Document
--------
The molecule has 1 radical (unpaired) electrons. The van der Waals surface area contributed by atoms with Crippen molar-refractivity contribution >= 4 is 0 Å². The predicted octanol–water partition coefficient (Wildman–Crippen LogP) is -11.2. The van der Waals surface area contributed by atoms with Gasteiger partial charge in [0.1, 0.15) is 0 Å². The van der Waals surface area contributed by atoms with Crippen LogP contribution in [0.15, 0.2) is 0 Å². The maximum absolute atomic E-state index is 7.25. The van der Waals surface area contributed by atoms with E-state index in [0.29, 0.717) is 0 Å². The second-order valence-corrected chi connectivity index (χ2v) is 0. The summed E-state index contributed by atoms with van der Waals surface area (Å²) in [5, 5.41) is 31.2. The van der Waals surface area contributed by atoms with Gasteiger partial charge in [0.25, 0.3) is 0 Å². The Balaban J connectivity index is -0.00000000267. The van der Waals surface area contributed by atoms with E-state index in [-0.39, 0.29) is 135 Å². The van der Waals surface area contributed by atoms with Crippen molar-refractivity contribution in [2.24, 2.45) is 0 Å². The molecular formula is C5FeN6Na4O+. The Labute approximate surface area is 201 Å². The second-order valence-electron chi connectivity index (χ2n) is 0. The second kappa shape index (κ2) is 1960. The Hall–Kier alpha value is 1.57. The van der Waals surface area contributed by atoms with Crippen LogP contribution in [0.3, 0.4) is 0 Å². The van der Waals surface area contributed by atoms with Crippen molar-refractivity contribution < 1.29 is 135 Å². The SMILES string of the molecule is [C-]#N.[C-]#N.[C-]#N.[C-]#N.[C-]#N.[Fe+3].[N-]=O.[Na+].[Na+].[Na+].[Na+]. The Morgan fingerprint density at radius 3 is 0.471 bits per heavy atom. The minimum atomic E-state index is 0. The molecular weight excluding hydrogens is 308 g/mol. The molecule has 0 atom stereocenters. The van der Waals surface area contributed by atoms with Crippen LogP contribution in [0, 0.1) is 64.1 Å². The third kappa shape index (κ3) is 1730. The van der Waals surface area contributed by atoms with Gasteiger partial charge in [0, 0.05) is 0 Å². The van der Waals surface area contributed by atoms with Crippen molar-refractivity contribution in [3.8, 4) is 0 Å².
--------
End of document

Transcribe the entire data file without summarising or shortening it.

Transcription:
The molecule has 1 radical (unpaired) electrons. The van der Waals surface area contributed by atoms with Crippen molar-refractivity contribution >= 4 is 0 Å². The predicted octanol–water partition coefficient (Wildman–Crippen LogP) is -11.2. The van der Waals surface area contributed by atoms with Gasteiger partial charge in [0.1, 0.15) is 0 Å². The van der Waals surface area contributed by atoms with Crippen LogP contribution in [0.15, 0.2) is 0 Å². The maximum absolute atomic E-state index is 7.25. The van der Waals surface area contributed by atoms with E-state index in [0.29, 0.717) is 0 Å². The second-order valence-corrected chi connectivity index (χ2v) is 0. The summed E-state index contributed by atoms with van der Waals surface area (Å²) in [5, 5.41) is 31.2. The van der Waals surface area contributed by atoms with Gasteiger partial charge in [0.25, 0.3) is 0 Å². The Balaban J connectivity index is -0.00000000267. The van der Waals surface area contributed by atoms with E-state index in [-0.39, 0.29) is 135 Å². The van der Waals surface area contributed by atoms with Crippen molar-refractivity contribution in [2.24, 2.45) is 0 Å². The molecular formula is C5FeN6Na4O+. The Labute approximate surface area is 201 Å². The second-order valence-electron chi connectivity index (χ2n) is 0. The second kappa shape index (κ2) is 1960. The Hall–Kier alpha value is 1.57. The van der Waals surface area contributed by atoms with Crippen LogP contribution in [0.3, 0.4) is 0 Å². The van der Waals surface area contributed by atoms with Crippen molar-refractivity contribution < 1.29 is 135 Å². The SMILES string of the molecule is [C-]#N.[C-]#N.[C-]#N.[C-]#N.[C-]#N.[Fe+3].[N-]=O.[Na+].[Na+].[Na+].[Na+]. The Morgan fingerprint density at radius 3 is 0.471 bits per heavy atom. The minimum atomic E-state index is 0. The molecular weight excluding hydrogens is 308 g/mol. The molecule has 0 atom stereocenters. The van der Waals surface area contributed by atoms with Crippen LogP contribution in [0, 0.1) is 64.1 Å². The third kappa shape index (κ3) is 1730. The van der Waals surface area contributed by atoms with Gasteiger partial charge in [0, 0.05) is 0 Å². The van der Waals surface area contributed by atoms with Crippen molar-refractivity contribution in [3.8, 4) is 0 Å².